Exactly, I made a different interpretation of Hammond's finds because as I said, Phrygian was found to be close relative of proto-Greek and proto-Macedonian, a characteristic highly improbable of Lusatian connection. On the other hand, the Phrygians were historically associated with the Thracian which would suggest that some sort of mixing or mingling between the two peoples occured.

    The Balkans are generally not well explored but going by some scarce archaeological materials the Gava Culture or the Fluted Ware certainly had a presence in the core Thracian area however I haven't found anything about Lusatian finds in the core Thracian region. Since the Gava and the Lusatian Cultures were neighbors to each other, I assume there was not a single Culture or peoples involved in the large scale LBA migrations that brought the Dark age in Greece but rather more than one. How these movements are related to each other is not well known but the picture is rather quite complex. My point was initially that some of the Carpathian Cultures such as Gava-Holihrady might have been Lusatianized sort to say, bringing the language in the Balkans but not necessarily much of the genetic material of the Lusatian Culture. Of course this all is in the range of speculation.
    A small correction here:Thracian is a satem dialect and Phrygian is centum.Phrygians came THROUGH Thrace, that does not mean they came FROM Thrace, their Balkan homeland was prolly in the Macedonia, Paeonia areas.Thracians and Phrygians were not the same people.Herodotus claims are not exactly accurate.But even Herodotus says that Bryges, from whom Phrygians descend from, lived in and around Macedonia.

  7. #515
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    Quote Originally Posted by DFSTFD View Post
    Here's another older view on that particular issue I recalled, just for the sake of extra information, from a chapter discussing the different pottery that finds itself towards the south during the LBA period of complex movements you mentioned, that helped bring the Dark Ages in southern Greece too.

    Jan Bouzek, 1974: "The Macedonian 'Lausitz' ware is best paralleled in the north-west Balkan Urnfields (sometimes called Middle Danubian)"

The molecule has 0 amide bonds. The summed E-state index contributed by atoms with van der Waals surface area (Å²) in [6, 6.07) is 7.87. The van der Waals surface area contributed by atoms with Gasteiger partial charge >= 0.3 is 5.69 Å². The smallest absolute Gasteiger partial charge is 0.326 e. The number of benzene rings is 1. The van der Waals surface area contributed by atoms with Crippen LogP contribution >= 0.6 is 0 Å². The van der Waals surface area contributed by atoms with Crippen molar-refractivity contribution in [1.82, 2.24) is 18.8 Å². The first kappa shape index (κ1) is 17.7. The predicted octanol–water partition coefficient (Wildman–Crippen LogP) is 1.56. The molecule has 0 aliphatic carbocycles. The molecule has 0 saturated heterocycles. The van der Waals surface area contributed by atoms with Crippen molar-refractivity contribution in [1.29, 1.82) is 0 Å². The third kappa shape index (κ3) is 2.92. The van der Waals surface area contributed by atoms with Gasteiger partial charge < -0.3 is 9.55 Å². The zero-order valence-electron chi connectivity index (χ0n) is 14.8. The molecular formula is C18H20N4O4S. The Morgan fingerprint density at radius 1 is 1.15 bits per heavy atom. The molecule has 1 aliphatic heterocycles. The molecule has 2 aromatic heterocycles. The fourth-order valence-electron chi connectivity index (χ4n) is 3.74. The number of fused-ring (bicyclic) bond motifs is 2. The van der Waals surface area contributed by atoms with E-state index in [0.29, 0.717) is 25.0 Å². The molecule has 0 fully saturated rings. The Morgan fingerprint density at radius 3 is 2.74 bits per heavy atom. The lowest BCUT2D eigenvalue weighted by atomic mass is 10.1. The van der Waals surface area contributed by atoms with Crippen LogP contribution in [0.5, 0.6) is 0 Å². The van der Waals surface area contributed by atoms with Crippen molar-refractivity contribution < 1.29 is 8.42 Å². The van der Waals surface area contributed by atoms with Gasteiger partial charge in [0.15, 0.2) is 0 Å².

Lausitz in quotes because I suppose he considers it a non-direct offshoot, not from the Lusatian but from the nearby more southern region, the Transdanubian groups of the image you posted (a bit like what I wrote earlier about another archaeologist's opinion I had come across). Judging from what you wrote here and in your previous posts too, I suppose you'd consider Thracian to be a recent offshoot towards the Balkans from the northwest, whether Lusatian-related or close-by, during the LBA rather than a relatively in situ eastern Balkan development since the late EBA - early MBA.
    Well, the Middle Danubian groups influenced Illyrians, while the Eastern offshots were the ones who formed or influenced Thracians.

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    Quote Originally Posted by Riverman View Post
    My current interpretation is that from the Lower Don Culture two branches came, first Sredny Stog, the other Khvalynsk. Early Khvalynsk was still rather pure LDC-SSC, but later the acquired admixture from local foragers and farmers to the North East, up the river. This mixed Khvalynsk branch was however largely eliminated later and Yamnaya was the next branch expanding also to the East, being again more pure LDC-SSC derived. After their specialisation, probably under influence from Maykop, they turned on the Western groups and networks, which they seem to have either pushed out, mixed or annihilated them. However, with the exception of the very fringe groups in the borderland to the farmers and Northern foragers, they had exactly the same mix of ancient ancestries, because they were all LDC-SSC, Yamnaya and the relatively unmixed Western groups. This ancestral component was not introduced by Yamnaya, it was already there, but how widespread and how Dereivka proper will look, only a large survey can conclude.
    SSC do not derive from the Lower Don. It is based on local Dneper Donets Culture ( original PIE folks) + strong cultural imput from the Balkan Carpathian region. As per the Kotova paper

    https://www.academia.edu/35556491/Th..._to_Eneolithic

    From the abstract.

    This article is devoted to cultural contacts of steppe population and Balkan people about 5300–4800 BC. Numerous imports (adornments from copper, cornelian, marine shells, pots, plates from the bone and nacre, pendants from the teeth of red deer), radical changes in the cultural traditions (new type ornamental compositions, flexed inhumations, stone in graves and above them, pits with alcove) and imitation of pottery have been fxed for the Late Neolithic in the Eastern European steppe. Acquaintance with first metal and strong western impact caused the formation of the new Sredniy Stog culture.

    Dneper Donets Culture has a strong influence also on the Middle/Lower Volga. Khvalinsk can be modeled as having something like 40% Ukraine neolithic input.
    IMHO that the way I see the IE issue

    DDC= archaic PIE
    SREDNI STOG ( after EEF influence with agro pastoralism and metals)= full PIE
    Sredni Stog east ( proto Yamanaya) LPIE

  9. #517
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    Quote Originally Posted by DFSTFD View Post
    Here's another older view on that particular issue I recalled, just for the sake of extra information, from a chapter discussing the different pottery that finds itself towards the south during the LBA period of complex movements you mentioned, that helped bring the Dark Ages in southern Greece too.

    Jan Bouzek, 1974: "The Macedonian 'Lausitz' ware is best paralleled in the north-west Balkan Urnfields (sometimes called Middle Danubian)"